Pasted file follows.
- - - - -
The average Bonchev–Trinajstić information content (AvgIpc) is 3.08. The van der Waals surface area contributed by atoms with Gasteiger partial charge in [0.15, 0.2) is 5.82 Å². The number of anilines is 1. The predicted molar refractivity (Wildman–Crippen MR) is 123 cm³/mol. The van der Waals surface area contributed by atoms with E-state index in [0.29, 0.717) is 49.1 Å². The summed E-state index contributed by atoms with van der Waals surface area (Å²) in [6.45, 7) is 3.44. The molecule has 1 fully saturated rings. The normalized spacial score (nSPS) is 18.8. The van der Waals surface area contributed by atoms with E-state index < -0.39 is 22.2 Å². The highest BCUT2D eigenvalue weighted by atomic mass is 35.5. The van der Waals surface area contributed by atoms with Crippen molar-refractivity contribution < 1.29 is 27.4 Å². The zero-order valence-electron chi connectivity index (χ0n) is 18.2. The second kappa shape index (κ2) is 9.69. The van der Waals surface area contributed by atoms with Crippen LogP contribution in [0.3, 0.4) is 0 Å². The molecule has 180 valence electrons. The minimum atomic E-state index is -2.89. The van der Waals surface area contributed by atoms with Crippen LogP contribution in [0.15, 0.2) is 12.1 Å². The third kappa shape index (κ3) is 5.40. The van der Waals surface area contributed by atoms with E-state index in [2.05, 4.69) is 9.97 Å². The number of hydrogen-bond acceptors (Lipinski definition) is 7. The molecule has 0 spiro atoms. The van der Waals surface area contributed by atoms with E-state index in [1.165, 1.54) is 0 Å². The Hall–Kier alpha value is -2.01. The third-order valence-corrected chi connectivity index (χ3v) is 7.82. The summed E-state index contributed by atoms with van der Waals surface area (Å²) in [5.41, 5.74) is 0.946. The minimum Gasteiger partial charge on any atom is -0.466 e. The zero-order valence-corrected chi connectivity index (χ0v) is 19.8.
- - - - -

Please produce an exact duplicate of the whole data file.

The average Bonchev–Trinajstić information content (AvgIpc) is 3.08. The van der Waals surface area contributed by atoms with Gasteiger partial charge in [0.15, 0.2) is 5.82 Å². The number of anilines is 1. The predicted molar refractivity (Wildman–Crippen MR) is 123 cm³/mol. The van der Waals surface area contributed by atoms with E-state index in [0.29, 0.717) is 49.1 Å². The summed E-state index contributed by atoms with van der Waals surface area (Å²) in [6.45, 7) is 3.44. The molecule has 1 fully saturated rings. The normalized spacial score (nSPS) is 18.8. The van der Waals surface area contributed by atoms with E-state index < -0.39 is 22.2 Å². The highest BCUT2D eigenvalue weighted by atomic mass is 35.5. The van der Waals surface area contributed by atoms with Crippen molar-refractivity contribution < 1.29 is 27.4 Å². The zero-order valence-electron chi connectivity index (χ0n) is 18.2. The second kappa shape index (κ2) is 9.69. The van der Waals surface area contributed by atoms with Crippen LogP contribution in [0.3, 0.4) is 0 Å². The molecule has 180 valence electrons. The minimum atomic E-state index is -2.89. The van der Waals surface area contributed by atoms with Crippen LogP contribution in [0.15, 0.2) is 12.1 Å². The third kappa shape index (κ3) is 5.40. The van der Waals surface area contributed by atoms with E-state index in [2.05, 4.69) is 9.97 Å². The number of hydrogen-bond acceptors (Lipinski definition) is 7. The molecule has 0 spiro atoms. The van der Waals surface area contributed by atoms with E-state index in [1.165, 1.54) is 0 Å². The Hall–Kier alpha value is -2.01. The third-order valence-corrected chi connectivity index (χ3v) is 7.82. The summed E-state index contributed by atoms with van der Waals surface area (Å²) in [5.41, 5.74) is 0.946. The minimum Gasteiger partial charge on any atom is -0.466 e. The zero-order valence-corrected chi connectivity index (χ0v) is 19.8.